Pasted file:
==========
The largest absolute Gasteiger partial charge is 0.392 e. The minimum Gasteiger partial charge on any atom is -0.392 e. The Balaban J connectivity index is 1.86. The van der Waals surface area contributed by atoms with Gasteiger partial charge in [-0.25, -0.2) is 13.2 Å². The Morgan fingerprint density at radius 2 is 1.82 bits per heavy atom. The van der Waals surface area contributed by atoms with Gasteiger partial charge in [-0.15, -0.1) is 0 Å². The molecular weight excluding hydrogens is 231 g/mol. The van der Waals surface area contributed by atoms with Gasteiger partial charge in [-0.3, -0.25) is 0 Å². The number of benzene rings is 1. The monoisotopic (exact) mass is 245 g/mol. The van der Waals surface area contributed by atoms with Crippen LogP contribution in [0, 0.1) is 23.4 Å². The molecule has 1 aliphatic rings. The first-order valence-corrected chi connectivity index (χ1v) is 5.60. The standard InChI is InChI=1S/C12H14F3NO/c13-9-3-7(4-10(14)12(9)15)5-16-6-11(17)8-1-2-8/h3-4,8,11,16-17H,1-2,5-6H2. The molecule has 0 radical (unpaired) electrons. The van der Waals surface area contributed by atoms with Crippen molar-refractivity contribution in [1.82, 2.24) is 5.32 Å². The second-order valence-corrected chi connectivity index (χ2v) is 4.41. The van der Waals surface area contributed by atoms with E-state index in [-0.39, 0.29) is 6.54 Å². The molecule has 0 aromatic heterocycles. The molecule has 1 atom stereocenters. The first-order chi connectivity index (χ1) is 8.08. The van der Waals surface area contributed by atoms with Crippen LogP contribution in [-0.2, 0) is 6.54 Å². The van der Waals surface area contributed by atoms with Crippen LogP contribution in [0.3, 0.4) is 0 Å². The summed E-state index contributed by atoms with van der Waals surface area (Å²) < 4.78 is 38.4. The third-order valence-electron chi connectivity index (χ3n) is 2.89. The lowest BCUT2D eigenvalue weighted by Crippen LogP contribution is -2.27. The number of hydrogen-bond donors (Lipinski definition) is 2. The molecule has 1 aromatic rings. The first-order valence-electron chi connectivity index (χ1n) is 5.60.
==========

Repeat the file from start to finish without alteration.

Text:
The largest absolute Gasteiger partial charge is 0.392 e. The minimum Gasteiger partial charge on any atom is -0.392 e. The Balaban J connectivity index is 1.86. The van der Waals surface area contributed by atoms with Gasteiger partial charge in [-0.25, -0.2) is 13.2 Å². The Morgan fingerprint density at radius 2 is 1.82 bits per heavy atom. The van der Waals surface area contributed by atoms with Gasteiger partial charge in [-0.15, -0.1) is 0 Å². The molecular weight excluding hydrogens is 231 g/mol. The van der Waals surface area contributed by atoms with Gasteiger partial charge in [-0.3, -0.25) is 0 Å². The number of benzene rings is 1. The monoisotopic (exact) mass is 245 g/mol. The van der Waals surface area contributed by atoms with Crippen LogP contribution in [0, 0.1) is 23.4 Å². The molecule has 1 aliphatic rings. The first-order valence-corrected chi connectivity index (χ1v) is 5.60. The standard InChI is InChI=1S/C12H14F3NO/c13-9-3-7(4-10(14)12(9)15)5-16-6-11(17)8-1-2-8/h3-4,8,11,16-17H,1-2,5-6H2. The molecule has 0 radical (unpaired) electrons. The van der Waals surface area contributed by atoms with Crippen molar-refractivity contribution in [1.82, 2.24) is 5.32 Å². The second-order valence-corrected chi connectivity index (χ2v) is 4.41. The van der Waals surface area contributed by atoms with E-state index in [-0.39, 0.29) is 6.54 Å². The molecule has 0 aromatic heterocycles. The molecule has 1 atom stereocenters. The first-order chi connectivity index (χ1) is 8.08. The van der Waals surface area contributed by atoms with Crippen LogP contribution in [-0.2, 0) is 6.54 Å². The van der Waals surface area contributed by atoms with Crippen LogP contribution in [0.3, 0.4) is 0 Å². The summed E-state index contributed by atoms with van der Waals surface area (Å²) < 4.78 is 38.4. The third-order valence-electron chi connectivity index (χ3n) is 2.89. The lowest BCUT2D eigenvalue weighted by Crippen LogP contribution is -2.27. The number of hydrogen-bond donors (Lipinski definition) is 2. The molecule has 1 aromatic rings. The first-order valence-electron chi connectivity index (χ1n) is 5.60.